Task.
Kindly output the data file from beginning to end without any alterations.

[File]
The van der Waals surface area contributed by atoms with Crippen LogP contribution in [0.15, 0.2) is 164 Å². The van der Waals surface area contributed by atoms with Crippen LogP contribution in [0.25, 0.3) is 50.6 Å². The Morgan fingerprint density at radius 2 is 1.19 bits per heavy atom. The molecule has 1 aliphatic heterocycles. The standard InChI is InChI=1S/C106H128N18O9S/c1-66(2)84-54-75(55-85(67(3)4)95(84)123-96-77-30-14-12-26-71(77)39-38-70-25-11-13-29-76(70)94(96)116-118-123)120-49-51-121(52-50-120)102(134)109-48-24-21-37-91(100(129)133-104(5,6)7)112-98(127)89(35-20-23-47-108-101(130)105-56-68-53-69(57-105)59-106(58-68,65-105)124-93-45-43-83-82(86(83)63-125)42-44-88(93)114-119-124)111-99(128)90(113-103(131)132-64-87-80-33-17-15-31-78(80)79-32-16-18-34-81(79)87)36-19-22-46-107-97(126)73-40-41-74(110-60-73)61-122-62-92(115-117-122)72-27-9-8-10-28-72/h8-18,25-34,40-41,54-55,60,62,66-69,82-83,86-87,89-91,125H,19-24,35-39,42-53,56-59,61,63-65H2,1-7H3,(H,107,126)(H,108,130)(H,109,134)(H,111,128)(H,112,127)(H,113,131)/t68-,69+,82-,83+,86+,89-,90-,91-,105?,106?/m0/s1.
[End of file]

The van der Waals surface area contributed by atoms with Crippen LogP contribution in [0.15, 0.2) is 164 Å². The van der Waals surface area contributed by atoms with Crippen LogP contribution in [0.25, 0.3) is 50.6 Å². The Morgan fingerprint density at radius 2 is 1.19 bits per heavy atom. The molecule has 1 aliphatic heterocycles. The standard InChI is InChI=1S/C106H128N18O9S/c1-66(2)84-54-75(55-85(67(3)4)95(84)123-96-77-30-14-12-26-71(77)39-38-70-25-11-13-29-76(70)94(96)116-118-123)120-49-51-121(52-50-120)102(134)109-48-24-21-37-91(100(129)133-104(5,6)7)112-98(127)89(35-20-23-47-108-101(130)105-56-68-53-69(57-105)59-106(58-68,65-105)124-93-45-43-83-82(86(83)63-125)42-44-88(93)114-119-124)111-99(128)90(113-103(131)132-64-87-80-33-17-15-31-78(80)79-32-16-18-34-81(79)87)36-19-22-46-107-97(126)73-40-41-74(110-60-73)61-122-62-92(115-117-122)72-27-9-8-10-28-72/h8-18,25-34,40-41,54-55,60,62,66-69,82-83,86-87,89-91,125H,19-24,35-39,42-53,56-59,61,63-65H2,1-7H3,(H,107,126)(H,108,130)(H,109,134)(H,111,128)(H,112,127)(H,113,131)/t68-,69+,82-,83+,86+,89-,90-,91-,105?,106?/m0/s1.